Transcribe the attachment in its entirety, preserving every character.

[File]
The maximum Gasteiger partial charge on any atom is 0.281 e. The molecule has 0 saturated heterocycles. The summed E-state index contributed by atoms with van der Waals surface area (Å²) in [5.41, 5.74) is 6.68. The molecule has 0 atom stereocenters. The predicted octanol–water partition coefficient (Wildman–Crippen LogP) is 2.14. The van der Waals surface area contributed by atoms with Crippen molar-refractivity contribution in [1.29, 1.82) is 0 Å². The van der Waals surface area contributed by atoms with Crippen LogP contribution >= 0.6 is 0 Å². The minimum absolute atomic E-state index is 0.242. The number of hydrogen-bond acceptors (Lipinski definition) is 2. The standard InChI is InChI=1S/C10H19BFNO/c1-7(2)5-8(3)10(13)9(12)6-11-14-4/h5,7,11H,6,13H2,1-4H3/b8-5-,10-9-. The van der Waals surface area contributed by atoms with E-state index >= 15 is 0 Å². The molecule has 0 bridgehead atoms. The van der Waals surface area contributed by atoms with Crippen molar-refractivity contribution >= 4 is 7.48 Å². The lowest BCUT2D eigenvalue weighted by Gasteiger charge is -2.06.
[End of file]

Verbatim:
The maximum Gasteiger partial charge on any atom is 0.281 e. The molecule has 0 saturated heterocycles. The summed E-state index contributed by atoms with van der Waals surface area (Å²) in [5.41, 5.74) is 6.68. The molecule has 0 atom stereocenters. The predicted octanol–water partition coefficient (Wildman–Crippen LogP) is 2.14. The van der Waals surface area contributed by atoms with Crippen molar-refractivity contribution in [1.29, 1.82) is 0 Å². The van der Waals surface area contributed by atoms with Crippen LogP contribution >= 0.6 is 0 Å². The minimum absolute atomic E-state index is 0.242. The number of hydrogen-bond acceptors (Lipinski definition) is 2. The standard InChI is InChI=1S/C10H19BFNO/c1-7(2)5-8(3)10(13)9(12)6-11-14-4/h5,7,11H,6,13H2,1-4H3/b8-5-,10-9-. The van der Waals surface area contributed by atoms with E-state index >= 15 is 0 Å². The molecule has 0 bridgehead atoms. The van der Waals surface area contributed by atoms with Crippen molar-refractivity contribution >= 4 is 7.48 Å². The lowest BCUT2D eigenvalue weighted by Gasteiger charge is -2.06.